Can the foods you eat affect your baby’s digestion and well-being?

Some foods you eat could cause your baby to have excessive gas or other digestive issues, or could create an aversion to breast milk. Many people believe that spicy, garlicky, or acidic foods can be troublesome for a baby’s digestion, but the current available research doesn’t support that notion. In fact, most foods (including spicy and exotic ones) eaten by the mother are well tolerated by breastfeeding infants5. You may need to experiment if you notice changes in the way your baby is feeding after you’ve eaten some of these foods.

Dairy, Caffeine, and Alcohol

If you’ve eaten dairy products and your baby is sensitive to milk proteins passed on via your breast milk, (which is quite common in lactation) you will need to avoid whey protein and foods that contain dairy, and opt for non-dairy protein options instead. Signs that your baby may be sensitive to dairy proteins can include: colic-like symptoms, eczema, wheezing, vomiting, diarrhea, constipation, hives, and/or a stuffy, itchy nose. Always consult with your pediatrician.

While breastfeeding you should also try to limit your intake of caffeine. Caffeine in breast milk may lead to prolonged waking periods or agitation in your baby. One cup of coffee per day in the morning is usually normal and OK5.

Alcohol should be limited to an occasional single drink, because it is transferred to breast milk. The Institute of Medicine reports that eight ounces of wine, 12 ounces of beer, or two ounces of hard liquor are safe if breastfeeding is then delayed for two hours5.

Breastfeeding and Weight Loss / Fat Loss

It’s not uncommon to hear new mothers talk about breastfeeding as a weight loss “bonus” because they believe the increased calorie burn will help with weight loss. With the ever-present pressure to not only be a perfect mother right from the start, but to also “get your pre-baby body back” it’s no wonder many new mothers share this sentiment. While fat loss—or simply getting to a point where you feel more comfortable with your body post-pregnancy—is a wholly valid goal, we urge you to practice grace and compassion toward yourself, your body, and your new role. You just created and gave birth to a human, after all! Take your time during this period to focus on bonding, adjusting to a new schedule, and nourishing your baby.


Whether or not you are breastfeeding—and regardless of how long you can or will breastfeed—your nutritional choices can make a big difference postpartum. If you’re breastfeeding, the foods you eat greatly impact the quality and quantity of the breast milk you produce for your baby. If you are not breastfeeding, your body still needs good nutrition now more than to recover and heal from labor and delivery, and to help you maintain the energy that caring for a newborn requires.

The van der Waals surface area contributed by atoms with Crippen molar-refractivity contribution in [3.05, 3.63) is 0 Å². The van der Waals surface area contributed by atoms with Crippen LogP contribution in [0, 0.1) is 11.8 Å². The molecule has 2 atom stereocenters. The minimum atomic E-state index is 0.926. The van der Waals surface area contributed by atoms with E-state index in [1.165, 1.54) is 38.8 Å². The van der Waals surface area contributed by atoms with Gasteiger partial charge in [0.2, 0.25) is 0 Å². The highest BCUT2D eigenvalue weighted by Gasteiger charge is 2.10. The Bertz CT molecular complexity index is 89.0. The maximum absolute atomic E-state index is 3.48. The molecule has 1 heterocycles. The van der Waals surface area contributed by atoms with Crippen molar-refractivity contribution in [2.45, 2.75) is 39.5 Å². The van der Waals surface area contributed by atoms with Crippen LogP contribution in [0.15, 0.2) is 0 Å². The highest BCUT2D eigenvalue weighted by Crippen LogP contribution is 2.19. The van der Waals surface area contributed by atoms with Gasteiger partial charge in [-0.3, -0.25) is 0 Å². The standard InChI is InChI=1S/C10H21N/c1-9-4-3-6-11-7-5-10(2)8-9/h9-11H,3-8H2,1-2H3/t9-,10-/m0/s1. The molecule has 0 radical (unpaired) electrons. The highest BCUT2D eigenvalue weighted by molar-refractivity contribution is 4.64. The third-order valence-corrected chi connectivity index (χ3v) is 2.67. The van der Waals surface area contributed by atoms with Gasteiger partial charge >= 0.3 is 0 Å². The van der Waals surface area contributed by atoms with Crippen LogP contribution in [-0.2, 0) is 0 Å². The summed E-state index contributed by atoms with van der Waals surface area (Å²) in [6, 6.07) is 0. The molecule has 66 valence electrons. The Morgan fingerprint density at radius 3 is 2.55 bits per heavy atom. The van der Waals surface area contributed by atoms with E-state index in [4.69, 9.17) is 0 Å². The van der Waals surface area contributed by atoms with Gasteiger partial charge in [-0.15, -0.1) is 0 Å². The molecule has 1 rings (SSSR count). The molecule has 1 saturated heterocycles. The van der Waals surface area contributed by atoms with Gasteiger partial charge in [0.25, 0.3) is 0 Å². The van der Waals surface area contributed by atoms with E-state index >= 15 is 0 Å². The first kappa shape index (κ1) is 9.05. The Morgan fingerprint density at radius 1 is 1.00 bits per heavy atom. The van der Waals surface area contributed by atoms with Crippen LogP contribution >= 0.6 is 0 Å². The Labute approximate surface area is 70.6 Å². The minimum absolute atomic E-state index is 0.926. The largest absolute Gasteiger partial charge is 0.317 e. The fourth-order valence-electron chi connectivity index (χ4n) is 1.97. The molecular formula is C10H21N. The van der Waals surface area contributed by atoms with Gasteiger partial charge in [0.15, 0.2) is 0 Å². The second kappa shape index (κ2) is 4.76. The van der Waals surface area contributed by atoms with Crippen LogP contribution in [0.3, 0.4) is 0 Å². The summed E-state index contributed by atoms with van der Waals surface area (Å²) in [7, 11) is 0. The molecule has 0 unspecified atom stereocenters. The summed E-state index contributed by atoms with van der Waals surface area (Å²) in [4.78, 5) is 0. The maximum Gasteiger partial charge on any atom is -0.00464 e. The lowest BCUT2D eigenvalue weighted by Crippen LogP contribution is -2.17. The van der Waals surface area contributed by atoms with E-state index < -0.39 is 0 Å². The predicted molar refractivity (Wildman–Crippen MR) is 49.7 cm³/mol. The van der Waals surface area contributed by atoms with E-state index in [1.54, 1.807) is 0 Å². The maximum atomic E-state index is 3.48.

Speaking of energy, if you’ve recently had your baby and are considering starting (or restarting) your exercise routine, you’ll want to read this.

Our FREE post-pregnancy exercise report is great for brand-new mamas, although many of the exercises are also appropriate for women who are much farther along in their postpartum recovery but haven’t yet done specific exercises to heal their core and pelvic floor.

If you or anyone you know has had a baby, and hasn't done a specific core and pelvic floor healing protocol, make sure you download our FREE report.

Click to grab our FREE Post-Pregnancy Exercise Report


  1. Breastfeeding Benefits:
    a. American Academy of Pediatrics Policy on Breastfeeding and Use of Human Milk
    b. World Health Organization, 10 Facts About Breastfeeding
    c. The Endowment for Human Development, How Breastfeeding Benefits Mothers and Babies
    d. Shamir R. The benefits of breastfeeding. Nestle Nutr Inst Workshop Ser. 2016;86:67-76
  2. Henderson JJ, Evans SF, Straton JA, Priest SR, Hagan R. Impact of postnatal depression on breastfeeding duration. Birth. 2003;30(3):175–180pmid:12911800
  3. American Academy of Pediatrics, Dietary Reference Intake: Macronutrients
  4. Clandinin MT, Flieth M. Dietary PUFA for preterm and term infants: review of clinical studies. Crit Rev Food Sci Nutr. 2005;45(3):205-29.
  5. American Academy of Pediatrics, Bright Futures: Nutrition Issues & Concerns
  6. USDA MyPlate, Non-Dairy Sources of Calcium
  7. Wall CR et al. Vitamin D activity of breast milk in women randomly assigned to vitamin D3 supplementation during pregnancy. Am J Clin Nutr. 2016 Feb 103(2); 382-8
  8. McKenzie A et al. Relationships Between Fluid Intake, Breast Milk Volume, and Urine Volume in Lactating Women. FASEB J April 2015 29:133.3